Water safety tips on local radio station

We live near Lake Michigan and I just wanted to share a couple of local water safety broadcasts…

One starts with a young person saying “I just didn’t know. I didn’t know there were rip currents in the lake. I almost died. I didn’t know there was something called Flip, Float, and Follow just like Stop, Drop and Roll. Well now I know.”

I also hear a message from a cheerful officer explaining a few safety tips like keep your flotation device within reach (instead of stored) and have an emergency plan and he ends by saying “we just want you to respect the water and each other and enjoy the lake” and adds that their primary mission is education, not enforcement.

==> I really admire both approaches. No lectures or threats, just being down to earth and helpful.


I hadn’t heard of Flip, Float, and Follow, so looked that up. Here is what I found:


A step in the right direction. Public service announcements almost always ignore the dangers of cold water temperatures. Dress for immersion and wear a PFD.

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Thanks for the follow-up Peter. The local radio message did explain that Flip and Float is to calm down and save energy and then Follow a safe path to shore. And the key to floating is to fill your lungs on the inhale but not to exhale completely.

I am a strong swimmer and I was recently surprised at how much less buoyant I was in a cold
freshwater lake vs ocean salt water. I haven’t spent much time in fresh water the last couple decades. I also felt my feet did not paddle as well wearing booties filled with water.

I think the education approach is more effective because I noticed during Covid that the German government always came from a place that seemed like they genuinely cared (vs filling skate parks with sand and giving mandates)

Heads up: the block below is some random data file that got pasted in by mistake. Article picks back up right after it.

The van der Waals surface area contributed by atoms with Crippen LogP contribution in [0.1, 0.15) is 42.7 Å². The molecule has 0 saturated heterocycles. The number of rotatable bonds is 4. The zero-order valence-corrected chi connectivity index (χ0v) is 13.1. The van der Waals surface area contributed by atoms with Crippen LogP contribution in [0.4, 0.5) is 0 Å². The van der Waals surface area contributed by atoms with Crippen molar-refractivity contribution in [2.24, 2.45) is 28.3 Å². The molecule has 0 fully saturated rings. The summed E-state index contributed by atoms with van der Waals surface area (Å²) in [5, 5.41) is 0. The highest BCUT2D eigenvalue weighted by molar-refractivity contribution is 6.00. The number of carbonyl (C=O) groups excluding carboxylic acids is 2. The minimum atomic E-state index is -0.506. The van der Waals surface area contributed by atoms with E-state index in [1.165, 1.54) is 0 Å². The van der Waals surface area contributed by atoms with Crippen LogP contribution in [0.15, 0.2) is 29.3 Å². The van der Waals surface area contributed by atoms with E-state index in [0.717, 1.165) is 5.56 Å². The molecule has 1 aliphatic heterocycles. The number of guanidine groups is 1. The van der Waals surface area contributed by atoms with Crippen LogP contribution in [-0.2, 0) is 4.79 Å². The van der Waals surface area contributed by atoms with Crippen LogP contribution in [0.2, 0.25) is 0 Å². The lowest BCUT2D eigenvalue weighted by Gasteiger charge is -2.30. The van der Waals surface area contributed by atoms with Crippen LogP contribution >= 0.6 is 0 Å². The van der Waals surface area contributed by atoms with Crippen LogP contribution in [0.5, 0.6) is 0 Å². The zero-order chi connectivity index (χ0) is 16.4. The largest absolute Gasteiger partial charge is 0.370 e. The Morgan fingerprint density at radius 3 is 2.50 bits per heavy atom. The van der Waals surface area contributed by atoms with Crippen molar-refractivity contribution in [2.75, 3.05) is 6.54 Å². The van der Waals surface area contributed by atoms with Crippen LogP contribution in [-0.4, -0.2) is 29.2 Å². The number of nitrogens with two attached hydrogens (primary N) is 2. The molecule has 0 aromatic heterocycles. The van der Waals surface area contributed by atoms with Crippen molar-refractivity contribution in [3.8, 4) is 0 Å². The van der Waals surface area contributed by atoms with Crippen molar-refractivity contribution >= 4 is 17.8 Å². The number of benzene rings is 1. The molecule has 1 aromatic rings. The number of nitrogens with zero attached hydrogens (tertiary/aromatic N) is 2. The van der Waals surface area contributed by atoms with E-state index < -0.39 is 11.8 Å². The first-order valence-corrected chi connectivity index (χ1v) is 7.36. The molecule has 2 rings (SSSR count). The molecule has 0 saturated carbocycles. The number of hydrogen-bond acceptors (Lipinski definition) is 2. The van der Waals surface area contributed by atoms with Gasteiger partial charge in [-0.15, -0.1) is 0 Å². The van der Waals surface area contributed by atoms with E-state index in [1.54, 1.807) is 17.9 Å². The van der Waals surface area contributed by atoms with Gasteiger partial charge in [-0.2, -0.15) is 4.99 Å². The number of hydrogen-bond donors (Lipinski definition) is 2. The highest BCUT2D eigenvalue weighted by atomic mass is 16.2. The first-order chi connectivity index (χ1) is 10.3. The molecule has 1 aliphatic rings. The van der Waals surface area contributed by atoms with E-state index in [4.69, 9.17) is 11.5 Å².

The social contract and public health messaging is well studied and the literature is rich. It’s fairly accepted that coercive public health messaging is counterproductive IMO.

Once the hand is overplayed people become resistant, in many cultures and it’s geographical also.

Yes, I think that the warm tone of the local messages (as though people really care about you) is one of the main reasons I felt the messages were surprisingly effective.

As far as your booties making it noticeably more difficult to swim I think that’s another REAL risk factor that many people may not be aware of…any loose clothing is like dragging a sea anchor. There was one swimming test I could not pass when wearing a T-shirt and I remember swim team members wearing T-shirts during practice just for the increased exercise.

The prevailing winds come from the west so waves tend to come directly into our local beaches on the east side of the lake and create rip currents which may be 5 mph and can easily get a swimmer in trouble. This time of year there are 1 or 2 drownings per week.

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Dress for immersion and wear a PFD is good advice for paddlers and might be good advice for all the beachgoers if there was any chance of anyone wearing a PFD. I think our local messaging is properly focused on our local realities and what kills people this time of year is primarily swimmers getting overwhelmed along with a few powerboat accidents where people drown even though they have flotation devices stored on their boat.

I was very surprised and to be honest, it’s what convinced me to wear my PFD. I’m just saying if someone had mentioned that “be sure you know what it feels like in clothes and shoes” it would have got my attention more than a patronizing lecture.

The Marines have to swim in boots and camies and I had never heard much about it. I felt it was a whole nother ball of wax and when I went to remove them, I was sinking like a rock :laughing: being used to salt water.
(I was shooting underwater near the shore which dropped off)